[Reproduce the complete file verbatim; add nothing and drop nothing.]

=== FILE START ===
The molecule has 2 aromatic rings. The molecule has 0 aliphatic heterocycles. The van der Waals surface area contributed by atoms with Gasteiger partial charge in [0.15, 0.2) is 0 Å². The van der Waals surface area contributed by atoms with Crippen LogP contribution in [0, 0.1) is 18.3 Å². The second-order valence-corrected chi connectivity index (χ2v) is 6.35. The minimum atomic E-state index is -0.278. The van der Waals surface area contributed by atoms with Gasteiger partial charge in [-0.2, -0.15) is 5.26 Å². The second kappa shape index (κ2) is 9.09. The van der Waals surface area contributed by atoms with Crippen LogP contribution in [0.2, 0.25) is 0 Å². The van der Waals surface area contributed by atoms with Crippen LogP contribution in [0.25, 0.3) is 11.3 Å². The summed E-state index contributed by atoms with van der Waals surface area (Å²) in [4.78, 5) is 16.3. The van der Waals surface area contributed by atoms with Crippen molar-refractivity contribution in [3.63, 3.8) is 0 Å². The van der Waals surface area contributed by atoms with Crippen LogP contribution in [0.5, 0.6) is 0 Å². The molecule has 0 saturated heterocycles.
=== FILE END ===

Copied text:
The molecule has 2 aromatic rings. The molecule has 0 aliphatic heterocycles. The van der Waals surface area contributed by atoms with Gasteiger partial charge in [0.15, 0.2) is 0 Å². The van der Waals surface area contributed by atoms with Crippen LogP contribution in [0, 0.1) is 18.3 Å². The second-order valence-corrected chi connectivity index (χ2v) is 6.35. The minimum atomic E-state index is -0.278. The van der Waals surface area contributed by atoms with Gasteiger partial charge in [-0.2, -0.15) is 5.26 Å². The second kappa shape index (κ2) is 9.09. The van der Waals surface area contributed by atoms with Crippen LogP contribution in [0.2, 0.25) is 0 Å². The van der Waals surface area contributed by atoms with Crippen LogP contribution in [0.25, 0.3) is 11.3 Å². The summed E-state index contributed by atoms with van der Waals surface area (Å²) in [4.78, 5) is 16.3. The van der Waals surface area contributed by atoms with Crippen molar-refractivity contribution in [3.63, 3.8) is 0 Å². The van der Waals surface area contributed by atoms with Crippen LogP contribution in [0.5, 0.6) is 0 Å². The molecule has 0 saturated heterocycles.